1 minute read

Adaptation

Behavior that enables an organism to function effectively in its environment.

Adaptation describes the process of change in organisms or species to accommodate to a particular environment, enabling their survival. Adaptation is crucial to the process of natural selection. Ethologists, scientists who study the behavior of animals in their natural habitats from an evolutionary perspective, have documented two main types of adaptive behavior. Some behaviors, known as "closed programs," transmit from one generation to the next relatively unchanged. "Open genetic programs" involve greater degrees of environmental influence.

Adaptation occurs in individual organisms as well as in species. Sensory adaptation consists of physical changes that occur in response to the presence or cessation of stimuli. Examples include the adjustment eyes make when going from broad daylight into a darkened room and the way bodies adjust to the temperature of cold water after an initial plunge. Once a steady level of stimulation (such as light, sound, or odor) is established, we no longer notice it. However, any abrupt changes require further adaptation.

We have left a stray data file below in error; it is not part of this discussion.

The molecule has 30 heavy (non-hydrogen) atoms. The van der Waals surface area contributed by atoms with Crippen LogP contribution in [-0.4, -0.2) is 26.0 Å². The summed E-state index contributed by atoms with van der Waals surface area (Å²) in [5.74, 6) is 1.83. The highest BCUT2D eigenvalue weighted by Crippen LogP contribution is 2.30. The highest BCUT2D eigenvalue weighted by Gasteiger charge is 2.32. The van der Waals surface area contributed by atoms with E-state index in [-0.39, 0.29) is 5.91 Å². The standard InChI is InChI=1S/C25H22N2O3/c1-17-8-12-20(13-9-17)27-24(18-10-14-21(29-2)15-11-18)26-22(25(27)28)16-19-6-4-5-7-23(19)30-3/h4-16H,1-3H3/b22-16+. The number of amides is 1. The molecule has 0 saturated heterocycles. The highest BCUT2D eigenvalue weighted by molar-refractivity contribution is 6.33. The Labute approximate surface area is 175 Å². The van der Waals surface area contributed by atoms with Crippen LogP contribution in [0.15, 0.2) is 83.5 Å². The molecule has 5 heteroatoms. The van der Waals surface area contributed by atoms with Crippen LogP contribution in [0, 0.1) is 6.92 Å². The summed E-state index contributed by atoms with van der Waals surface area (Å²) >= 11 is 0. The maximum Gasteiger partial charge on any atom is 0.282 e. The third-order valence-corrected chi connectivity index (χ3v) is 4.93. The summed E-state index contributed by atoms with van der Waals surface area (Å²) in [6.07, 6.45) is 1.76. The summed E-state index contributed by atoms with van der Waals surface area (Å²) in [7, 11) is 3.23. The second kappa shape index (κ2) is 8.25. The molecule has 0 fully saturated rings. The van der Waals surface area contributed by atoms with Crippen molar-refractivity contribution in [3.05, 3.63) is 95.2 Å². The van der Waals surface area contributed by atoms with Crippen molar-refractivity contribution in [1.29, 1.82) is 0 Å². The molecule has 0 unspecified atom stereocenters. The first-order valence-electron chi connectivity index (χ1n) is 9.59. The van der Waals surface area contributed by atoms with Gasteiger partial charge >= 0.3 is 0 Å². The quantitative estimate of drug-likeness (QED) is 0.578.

The adrenalin-produced reaction to environmental dangers called the "fight or flight" syndrome (including rapid breathing, increased heart rate, and sweating) can also be considered a form of adaptation. The psychological responses involved in classical and operant conditioning, which involve learned behaviors motivated by either positive reinforcement or fear of punishment, can also be considered adaptation.

Further Reading

Bateson, P.P.G. Perspectives in Ethology: Behavior and Evolution. New York: Vintage Books, 1993.

Lorenz, Konrad. The Foundations of Ethology. New York: Springer-Verlag, 1981.

Weiner, Jonathan. The Beak of the Finch: A Story of Evolution in Our Time. New York: Vintage Books, 1995.

Additional topics

Psychology EncyclopediaPsychological Dictionary: Abacus to Courage